I really enjoyed this review - thanks for posting it, I must get round to reading Gentles's book soon.
On the subject of Cromwell and the junto, I don't think it's disputed that he was involved in its fringes during the early 1640s. His links to Oliver St John and through that to the circle around the Earl of Warwick and Viscount Saye and Sele are well documented. Where historians disagree - and ultimately the evidence is too slender to prove either way - is quite how much a part of the circle he was.
It's possible to see his interventions in the Long Parliament in 1640/41 as naive and over-reaching, misjudging the politics of the day, but equally they can be represented as Cromwell flying kites for the junto in full knowledge that they might get watered down (but recognising someone needed to start negotiations).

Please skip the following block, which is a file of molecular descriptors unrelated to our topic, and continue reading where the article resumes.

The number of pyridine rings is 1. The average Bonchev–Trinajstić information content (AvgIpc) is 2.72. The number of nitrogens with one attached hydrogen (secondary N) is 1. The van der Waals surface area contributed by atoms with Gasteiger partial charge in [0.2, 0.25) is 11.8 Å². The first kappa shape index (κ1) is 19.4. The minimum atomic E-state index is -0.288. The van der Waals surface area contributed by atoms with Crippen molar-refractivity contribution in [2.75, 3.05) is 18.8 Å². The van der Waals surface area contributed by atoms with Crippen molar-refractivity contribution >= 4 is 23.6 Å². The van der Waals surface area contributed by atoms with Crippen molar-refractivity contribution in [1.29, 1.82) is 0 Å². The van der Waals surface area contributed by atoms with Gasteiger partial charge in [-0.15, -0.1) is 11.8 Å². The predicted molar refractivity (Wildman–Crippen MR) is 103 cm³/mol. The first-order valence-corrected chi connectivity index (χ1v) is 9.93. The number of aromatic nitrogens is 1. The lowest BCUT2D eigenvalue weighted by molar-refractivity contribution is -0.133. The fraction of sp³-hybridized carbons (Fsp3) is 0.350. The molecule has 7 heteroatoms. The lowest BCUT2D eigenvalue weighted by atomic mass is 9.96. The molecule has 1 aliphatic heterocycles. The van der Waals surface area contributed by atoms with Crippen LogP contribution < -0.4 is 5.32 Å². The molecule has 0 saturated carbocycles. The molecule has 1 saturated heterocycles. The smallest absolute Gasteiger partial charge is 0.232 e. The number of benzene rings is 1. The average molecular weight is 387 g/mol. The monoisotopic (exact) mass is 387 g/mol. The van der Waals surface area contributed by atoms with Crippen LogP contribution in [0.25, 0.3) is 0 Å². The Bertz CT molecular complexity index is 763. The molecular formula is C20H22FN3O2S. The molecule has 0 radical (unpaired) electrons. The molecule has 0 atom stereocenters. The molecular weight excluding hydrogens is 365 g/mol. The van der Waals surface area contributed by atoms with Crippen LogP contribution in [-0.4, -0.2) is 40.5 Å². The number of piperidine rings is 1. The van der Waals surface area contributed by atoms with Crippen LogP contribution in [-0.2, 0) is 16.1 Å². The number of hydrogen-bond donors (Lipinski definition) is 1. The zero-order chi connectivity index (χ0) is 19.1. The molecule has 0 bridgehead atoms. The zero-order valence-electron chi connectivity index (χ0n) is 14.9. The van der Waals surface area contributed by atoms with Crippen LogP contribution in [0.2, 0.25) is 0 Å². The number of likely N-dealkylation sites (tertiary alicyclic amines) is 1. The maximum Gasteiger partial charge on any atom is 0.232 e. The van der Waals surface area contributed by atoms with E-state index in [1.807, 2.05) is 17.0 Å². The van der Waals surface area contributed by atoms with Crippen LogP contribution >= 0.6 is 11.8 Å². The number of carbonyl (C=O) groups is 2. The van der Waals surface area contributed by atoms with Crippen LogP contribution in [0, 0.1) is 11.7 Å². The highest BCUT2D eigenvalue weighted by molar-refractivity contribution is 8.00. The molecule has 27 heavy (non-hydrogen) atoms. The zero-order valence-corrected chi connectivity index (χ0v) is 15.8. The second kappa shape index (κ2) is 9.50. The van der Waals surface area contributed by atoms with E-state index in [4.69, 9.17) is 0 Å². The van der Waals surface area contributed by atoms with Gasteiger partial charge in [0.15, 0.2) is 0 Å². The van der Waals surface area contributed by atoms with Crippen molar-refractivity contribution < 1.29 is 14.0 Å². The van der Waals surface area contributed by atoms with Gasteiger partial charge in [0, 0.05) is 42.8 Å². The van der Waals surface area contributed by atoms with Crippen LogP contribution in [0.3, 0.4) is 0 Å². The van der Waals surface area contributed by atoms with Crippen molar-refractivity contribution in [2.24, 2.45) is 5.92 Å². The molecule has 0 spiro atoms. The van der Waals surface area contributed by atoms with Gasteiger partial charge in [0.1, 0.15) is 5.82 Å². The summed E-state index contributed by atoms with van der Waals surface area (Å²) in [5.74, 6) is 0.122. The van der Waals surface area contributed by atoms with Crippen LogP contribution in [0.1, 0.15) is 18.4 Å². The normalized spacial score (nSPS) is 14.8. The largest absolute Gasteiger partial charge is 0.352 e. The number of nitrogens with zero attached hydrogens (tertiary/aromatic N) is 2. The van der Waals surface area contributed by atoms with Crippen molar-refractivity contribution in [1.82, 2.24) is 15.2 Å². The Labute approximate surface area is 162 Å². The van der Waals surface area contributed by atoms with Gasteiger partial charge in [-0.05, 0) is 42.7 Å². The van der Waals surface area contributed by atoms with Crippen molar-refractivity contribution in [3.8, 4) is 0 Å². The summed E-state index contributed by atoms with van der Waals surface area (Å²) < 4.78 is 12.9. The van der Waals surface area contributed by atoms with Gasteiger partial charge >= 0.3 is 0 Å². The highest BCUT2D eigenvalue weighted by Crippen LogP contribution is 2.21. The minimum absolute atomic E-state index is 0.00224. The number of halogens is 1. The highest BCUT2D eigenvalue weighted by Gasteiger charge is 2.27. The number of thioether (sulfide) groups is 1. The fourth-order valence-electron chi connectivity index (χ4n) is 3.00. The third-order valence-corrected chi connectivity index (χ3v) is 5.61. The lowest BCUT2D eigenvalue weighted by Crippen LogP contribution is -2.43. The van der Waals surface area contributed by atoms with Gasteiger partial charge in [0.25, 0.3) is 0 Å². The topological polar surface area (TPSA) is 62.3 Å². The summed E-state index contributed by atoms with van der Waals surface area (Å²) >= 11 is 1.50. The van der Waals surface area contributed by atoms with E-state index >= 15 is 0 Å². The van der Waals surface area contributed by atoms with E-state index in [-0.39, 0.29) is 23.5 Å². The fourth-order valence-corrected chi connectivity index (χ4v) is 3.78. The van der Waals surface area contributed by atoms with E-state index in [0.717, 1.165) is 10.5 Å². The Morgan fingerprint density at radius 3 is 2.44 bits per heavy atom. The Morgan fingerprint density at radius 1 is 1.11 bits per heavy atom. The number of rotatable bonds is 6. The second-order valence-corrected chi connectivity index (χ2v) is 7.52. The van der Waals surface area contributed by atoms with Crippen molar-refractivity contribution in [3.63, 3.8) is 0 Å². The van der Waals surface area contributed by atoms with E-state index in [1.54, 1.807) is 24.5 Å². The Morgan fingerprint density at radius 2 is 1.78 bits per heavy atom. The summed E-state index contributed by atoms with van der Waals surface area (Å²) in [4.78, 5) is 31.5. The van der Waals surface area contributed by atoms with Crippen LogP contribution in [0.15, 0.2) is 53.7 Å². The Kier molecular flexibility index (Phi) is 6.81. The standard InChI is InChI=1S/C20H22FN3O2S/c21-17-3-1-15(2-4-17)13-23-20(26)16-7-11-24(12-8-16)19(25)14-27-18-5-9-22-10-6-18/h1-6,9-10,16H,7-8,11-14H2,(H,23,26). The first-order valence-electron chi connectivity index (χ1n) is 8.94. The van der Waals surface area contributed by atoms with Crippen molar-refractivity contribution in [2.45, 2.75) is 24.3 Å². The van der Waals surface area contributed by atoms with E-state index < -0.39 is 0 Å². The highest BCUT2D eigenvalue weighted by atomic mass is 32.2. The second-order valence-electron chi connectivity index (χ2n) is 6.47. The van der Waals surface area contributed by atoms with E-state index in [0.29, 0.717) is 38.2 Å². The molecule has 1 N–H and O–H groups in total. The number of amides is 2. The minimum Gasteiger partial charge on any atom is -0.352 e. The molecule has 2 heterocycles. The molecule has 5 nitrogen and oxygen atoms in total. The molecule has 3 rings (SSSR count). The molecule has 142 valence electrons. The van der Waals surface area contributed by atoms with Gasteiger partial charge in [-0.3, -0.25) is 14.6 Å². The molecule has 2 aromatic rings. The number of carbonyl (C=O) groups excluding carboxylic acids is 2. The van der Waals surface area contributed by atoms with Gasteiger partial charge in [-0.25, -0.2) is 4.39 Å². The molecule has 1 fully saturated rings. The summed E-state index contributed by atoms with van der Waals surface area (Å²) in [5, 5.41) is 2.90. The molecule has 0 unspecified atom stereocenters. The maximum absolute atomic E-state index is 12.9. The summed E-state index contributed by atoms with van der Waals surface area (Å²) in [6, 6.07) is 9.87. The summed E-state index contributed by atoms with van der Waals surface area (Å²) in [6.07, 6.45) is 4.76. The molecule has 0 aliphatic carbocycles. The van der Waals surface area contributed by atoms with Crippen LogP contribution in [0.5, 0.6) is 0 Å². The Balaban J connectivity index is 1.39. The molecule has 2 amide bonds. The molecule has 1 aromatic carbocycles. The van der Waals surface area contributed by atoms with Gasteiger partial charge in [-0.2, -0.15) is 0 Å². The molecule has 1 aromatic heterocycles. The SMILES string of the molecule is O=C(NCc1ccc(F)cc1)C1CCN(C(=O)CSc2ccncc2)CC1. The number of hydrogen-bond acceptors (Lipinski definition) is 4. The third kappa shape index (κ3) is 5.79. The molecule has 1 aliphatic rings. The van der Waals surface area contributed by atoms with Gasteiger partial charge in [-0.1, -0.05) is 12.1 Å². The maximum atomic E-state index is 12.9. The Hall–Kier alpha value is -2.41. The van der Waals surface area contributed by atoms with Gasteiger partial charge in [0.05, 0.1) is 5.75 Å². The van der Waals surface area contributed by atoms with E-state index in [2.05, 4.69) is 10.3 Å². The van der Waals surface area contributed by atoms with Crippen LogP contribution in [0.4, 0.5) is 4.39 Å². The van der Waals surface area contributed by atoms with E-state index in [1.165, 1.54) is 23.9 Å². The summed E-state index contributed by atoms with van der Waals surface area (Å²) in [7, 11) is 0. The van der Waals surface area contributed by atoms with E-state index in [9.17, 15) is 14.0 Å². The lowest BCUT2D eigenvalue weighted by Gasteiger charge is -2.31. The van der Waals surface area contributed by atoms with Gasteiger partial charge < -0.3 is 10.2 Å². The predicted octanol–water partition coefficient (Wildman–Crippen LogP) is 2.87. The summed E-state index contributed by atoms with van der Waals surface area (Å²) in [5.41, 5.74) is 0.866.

Personally I think Cromwell's involving in freeing John Lilburne points more towards the latter, but whichever interpretation you take it's clear Cromwell was only a minor player at this stage.
John Adamson is good on this in his chapter on Cromwell and the Long Parliament in John Morrill's "Oliver Cromwell and the Puritan Revolution".